Facts matter, but not if they fall on deaf ears

Matt Chapman’s advice to activists engaging with potential allies on the left: “If your conversation starts out by denigrating someone they worked hard for, you can’t expect them to listen.” -promoted by desmoinesdem

I have read quite a bit and have noted a few workshops on how to talk across the aisle. A lot of folks who canvass or have political conversations to influence voting habits focus on talking to others on the political left, since trying to convince hard-right voters seems like a waste of time.

The strategy for trying to break through to Republicans was to take the facts out of the conversation and focus on the morality of positions. The idea was that people who hold Christian values as their moral compass should be persuadable on issues such as poverty, bigotry, and a host of other issues.

I want to focus on how we communicate on the left from moderate Democrats to progressives and other allied parties, including the Green and Socialist parties as well as independents all across the spectrum.

I was glad to see a piece earlier on Bleeding Heartland about leaving the 2016 election behind us and moving on, as we need each other to get a chance to implement the policies we would all like to see. And while I do understand the need to learn from 2016, we need to have some civility to learn from it.

My point of view is unique. I was unable to vote till I was 45, and the first election I voted for Barack Obama. I was an independent, and when people would ask me why, I would say, “The Democrats aren’t far enough to the left for me.” When Bernie Sanders ran for president, I changed my registration to Democrat so I could caucus for him.

After I got a little past the depression of the last election, I got angry. I joined Indivisible and started to go to Democratic meetings and candidate forums. I went to protests and spent most days at the Capital while it was in session. Iowa Citizens for Community Improvement and the NAACP held days on the hill and taught me how to lobby.

When the legislative session was over, I spent a lot of time on Facebook and was quite stunned by the aggression and name calling on the left. I learned to wait a few minutes before posting when replying, as I knew I would regret when that ugly side of me came out. If someone seemed to be bullied, even if I disagree with their position, I have a hard time just standing by and witnessing it.

So this is what I want to share. I am new to contributing my time to both this level of activism and the Democratic Party. Watching the warriors from CCI battle over the Water Works bill, “Stand Your Ground” and a host of other atrocities really was encouraging in a dark time. Watching the Democrats in the House and Senate doing all they could to slow or stop the assault on working Iowans and women’s reproductive rights, while frustrating, was encouraging as well.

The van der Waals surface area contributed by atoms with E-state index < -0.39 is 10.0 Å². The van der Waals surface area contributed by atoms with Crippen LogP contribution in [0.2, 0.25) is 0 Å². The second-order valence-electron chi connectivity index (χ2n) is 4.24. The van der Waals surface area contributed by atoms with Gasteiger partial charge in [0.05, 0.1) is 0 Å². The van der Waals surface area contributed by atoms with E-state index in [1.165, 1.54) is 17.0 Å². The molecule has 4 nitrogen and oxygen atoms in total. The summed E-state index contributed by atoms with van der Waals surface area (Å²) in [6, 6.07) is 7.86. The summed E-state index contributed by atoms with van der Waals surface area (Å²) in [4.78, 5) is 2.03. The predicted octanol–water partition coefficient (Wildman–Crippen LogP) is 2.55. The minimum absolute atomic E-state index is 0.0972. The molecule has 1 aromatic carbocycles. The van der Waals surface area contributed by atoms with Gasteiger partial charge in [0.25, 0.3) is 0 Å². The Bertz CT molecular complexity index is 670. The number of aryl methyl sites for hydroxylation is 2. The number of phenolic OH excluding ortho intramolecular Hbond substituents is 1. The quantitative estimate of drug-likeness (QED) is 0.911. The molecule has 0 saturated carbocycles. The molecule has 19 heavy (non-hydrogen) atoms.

So remember when we are having conversations that there are a lot of good folks who have worked their butts off for years, sometimes decades, to get fighters they believed in elected. They worked for Bernie, Hillary, Bill and Obama and a host of others from Iowa politics to the national level. If your conversation starts out by denigrating someone they worked hard for, you can’t expect them to listen.

But they will feel attacked. And many times they will just go away. And when the very issue that you were talking about comes into their view again, what will they associate it with? The person who attacked their beliefs, the candidate and the campaign that they gave so much to. This is not a strategy to enlighten others to your point of view.

So to those who are activists and those who worked in the Democratic Party who stood up for our values, thank you. And thank you for the ways you have lifted us all up. Your ranks are swelling, and there will be plenty of new activists like me you can share your skills with.

  • Talking to a Trump supporter

    One valuable thing I have learned from a friend who is a Trump supporter. When I say something that he disagrees with, he doesn’t attack my argument or tell me why I am wrong. Instead he says, “The way I look at it is …” or “From what understand, it appears that…” It sounds like a subtle difference, but it keeps the conversation going and keeps you from communicating to the other person that you think they are an idiot for believing what they do. Attacking their argument puts them on the defensive and they may stop listening. Stating your argument says, “I guess we have different views on this, and I would like you to understand mine.”

You need to signin or signup to post a comment.